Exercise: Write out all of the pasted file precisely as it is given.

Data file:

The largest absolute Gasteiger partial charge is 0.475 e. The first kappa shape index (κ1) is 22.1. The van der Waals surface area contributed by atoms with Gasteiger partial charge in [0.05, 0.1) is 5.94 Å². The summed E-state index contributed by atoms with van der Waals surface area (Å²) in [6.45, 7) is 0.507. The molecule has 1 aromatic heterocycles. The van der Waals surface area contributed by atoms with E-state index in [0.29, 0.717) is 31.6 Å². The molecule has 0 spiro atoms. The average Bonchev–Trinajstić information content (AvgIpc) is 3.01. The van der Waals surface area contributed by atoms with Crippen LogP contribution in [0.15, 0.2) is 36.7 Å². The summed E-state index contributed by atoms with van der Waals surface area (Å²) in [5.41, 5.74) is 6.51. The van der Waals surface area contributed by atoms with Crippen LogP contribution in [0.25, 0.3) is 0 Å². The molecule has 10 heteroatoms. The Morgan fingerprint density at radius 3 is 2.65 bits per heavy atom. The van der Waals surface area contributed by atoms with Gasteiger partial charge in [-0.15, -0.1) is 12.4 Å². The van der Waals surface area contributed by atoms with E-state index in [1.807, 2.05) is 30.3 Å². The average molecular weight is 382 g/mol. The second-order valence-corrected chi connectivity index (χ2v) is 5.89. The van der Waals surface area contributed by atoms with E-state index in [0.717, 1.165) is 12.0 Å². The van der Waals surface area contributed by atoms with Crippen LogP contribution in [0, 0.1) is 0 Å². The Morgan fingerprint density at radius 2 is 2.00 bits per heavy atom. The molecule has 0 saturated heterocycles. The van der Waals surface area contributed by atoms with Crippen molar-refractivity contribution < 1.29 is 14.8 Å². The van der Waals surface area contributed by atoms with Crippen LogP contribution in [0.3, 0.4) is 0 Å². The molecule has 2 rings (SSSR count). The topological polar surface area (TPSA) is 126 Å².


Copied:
The largest absolute Gasteiger partial charge is 0.475 e. The first kappa shape index (κ1) is 22.1. The van der Waals surface area contributed by atoms with Gasteiger partial charge in [0.05, 0.1) is 5.94 Å². The summed E-state index contributed by atoms with van der Waals surface area (Å²) in [6.45, 7) is 0.507. The molecule has 1 aromatic heterocycles. The van der Waals surface area contributed by atoms with E-state index in [0.29, 0.717) is 31.6 Å². The molecule has 0 spiro atoms. The average Bonchev–Trinajstić information content (AvgIpc) is 3.01. The van der Waals surface area contributed by atoms with Crippen LogP contribution in [0.15, 0.2) is 36.7 Å². The summed E-state index contributed by atoms with van der Waals surface area (Å²) in [5.41, 5.74) is 6.51. The van der Waals surface area contributed by atoms with Crippen LogP contribution in [0.25, 0.3) is 0 Å². The molecule has 10 heteroatoms. The Morgan fingerprint density at radius 3 is 2.65 bits per heavy atom. The van der Waals surface area contributed by atoms with Gasteiger partial charge in [-0.15, -0.1) is 12.4 Å². The van der Waals surface area contributed by atoms with E-state index in [1.807, 2.05) is 30.3 Å². The average molecular weight is 382 g/mol. The second-order valence-corrected chi connectivity index (χ2v) is 5.89. The van der Waals surface area contributed by atoms with E-state index in [0.717, 1.165) is 12.0 Å². The van der Waals surface area contributed by atoms with Crippen LogP contribution in [0, 0.1) is 0 Å². The Morgan fingerprint density at radius 2 is 2.00 bits per heavy atom. The molecule has 0 saturated heterocycles. The van der Waals surface area contributed by atoms with Crippen molar-refractivity contribution < 1.29 is 14.8 Å². The van der Waals surface area contributed by atoms with Crippen LogP contribution in [0.3, 0.4) is 0 Å². The molecule has 2 rings (SSSR count). The topological polar surface area (TPSA) is 126 Å².